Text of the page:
Janitorial and concessions workers at the Pentagon threatened to walk out of work and strike this morning as part of an orchestrated push to force the President into raising their wages.
Jerome Hardy, who has been working at the Pentagon for eight years, told a reporter with Salon that his teeth were “decaying” and “bad” but he couldn’t afford to take the time off to go get them fixed. Hardy went on to say:
[box type=”shadow”]”I still make $9 an hour. Eight years, I haven’t gotten a quarter raise, a dime, a nickel, nothing. So my bills are falling behind. I need more money.”[/box]
Approximately 2 million Americans are filling jobs that pay less than $12 dollars an hour, a wage too low to raise a family say Amy Traub and Robert Hiltonsmith, writers at the progressive think tank Demos.
There are a good deal of politics involved in getting anyone on the Hill to hand out raises, even enough to keep up with the rise in the cost of living. One of the co-chairs of the Congressional Progressive Caucus, a group of lawmakers who support workers’ demands, Keith Ellison, D-Minn., put the question to President Obama’s Council of Economic Advisors chairman, Jason Furman.
When Ellison asked Furman what chances there were of advancing moves toward raises “outside of legislative action” on behalf of contracted workers, According to Salon, Furman answered that, “There’s no doubt that the biggest thing we could do is something legislative,” because “the biggest question” is, “How can we make sure that there’s no one in this country that’s paid less than $10.10 an hour?” Ellison told Salon that was “the most remarkable dodge I’ve ever seen.”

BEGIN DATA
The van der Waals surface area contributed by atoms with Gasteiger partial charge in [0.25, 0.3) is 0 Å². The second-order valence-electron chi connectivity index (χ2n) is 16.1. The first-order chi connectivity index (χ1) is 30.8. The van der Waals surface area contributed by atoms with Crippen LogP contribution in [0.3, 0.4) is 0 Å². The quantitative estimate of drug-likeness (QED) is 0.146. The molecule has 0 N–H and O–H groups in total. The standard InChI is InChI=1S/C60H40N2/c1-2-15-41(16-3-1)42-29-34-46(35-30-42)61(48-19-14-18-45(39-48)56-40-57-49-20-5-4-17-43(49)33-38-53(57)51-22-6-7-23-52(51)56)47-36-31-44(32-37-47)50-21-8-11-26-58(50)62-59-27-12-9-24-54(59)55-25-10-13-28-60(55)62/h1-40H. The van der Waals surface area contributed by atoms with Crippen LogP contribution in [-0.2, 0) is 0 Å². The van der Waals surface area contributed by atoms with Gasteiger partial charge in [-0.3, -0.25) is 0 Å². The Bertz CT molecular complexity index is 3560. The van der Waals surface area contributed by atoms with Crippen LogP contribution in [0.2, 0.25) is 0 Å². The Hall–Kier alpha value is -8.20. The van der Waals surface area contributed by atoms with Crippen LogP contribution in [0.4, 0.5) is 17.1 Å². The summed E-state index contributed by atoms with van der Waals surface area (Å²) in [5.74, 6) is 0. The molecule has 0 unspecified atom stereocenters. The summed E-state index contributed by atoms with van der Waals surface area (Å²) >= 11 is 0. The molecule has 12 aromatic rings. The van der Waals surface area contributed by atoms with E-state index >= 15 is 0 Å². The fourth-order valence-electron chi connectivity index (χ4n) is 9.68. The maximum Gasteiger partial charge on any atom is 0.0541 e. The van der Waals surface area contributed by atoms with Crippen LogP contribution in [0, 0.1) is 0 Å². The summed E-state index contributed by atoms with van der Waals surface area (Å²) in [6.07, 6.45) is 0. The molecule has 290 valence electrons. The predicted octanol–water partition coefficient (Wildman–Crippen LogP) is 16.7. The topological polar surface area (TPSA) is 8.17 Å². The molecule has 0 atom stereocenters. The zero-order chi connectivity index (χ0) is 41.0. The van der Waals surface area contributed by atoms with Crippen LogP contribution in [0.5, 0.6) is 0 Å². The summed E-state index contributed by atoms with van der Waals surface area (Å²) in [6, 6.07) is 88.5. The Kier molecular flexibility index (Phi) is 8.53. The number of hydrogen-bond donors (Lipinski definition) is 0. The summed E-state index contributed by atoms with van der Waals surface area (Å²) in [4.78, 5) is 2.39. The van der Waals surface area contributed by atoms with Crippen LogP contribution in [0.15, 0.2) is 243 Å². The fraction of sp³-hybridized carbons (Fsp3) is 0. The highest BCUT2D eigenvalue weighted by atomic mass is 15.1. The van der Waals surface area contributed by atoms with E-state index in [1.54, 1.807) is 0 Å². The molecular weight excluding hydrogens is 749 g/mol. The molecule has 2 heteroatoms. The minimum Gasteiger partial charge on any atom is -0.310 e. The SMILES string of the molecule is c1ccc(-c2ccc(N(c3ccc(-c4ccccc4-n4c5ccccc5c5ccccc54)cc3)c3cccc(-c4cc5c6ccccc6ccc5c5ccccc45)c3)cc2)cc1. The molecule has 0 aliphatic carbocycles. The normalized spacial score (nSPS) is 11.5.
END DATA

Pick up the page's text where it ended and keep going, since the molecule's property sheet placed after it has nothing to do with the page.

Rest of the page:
We agree. When asked what the chances are for people to get raises so they can pay their rent and fix their teeth, the polite response is not, for example, a dismissive, rhetorical quip, “Why do fools fall in love?”
Meanwhile, Jerome Hardy remains hopeful and optimistic while waiting to see what President Obama says in the upcoming State Of The Union address. Hardy sounded a bit like the little engine that “can” when he said, “”I don’t know why he didn’t do it.” He added, “But … I think he’ll change his mind. I think he will.”
Here is another story about the hardships federal workers have had to endure as a result of the Teabilly shutdown of the nation’s government last year.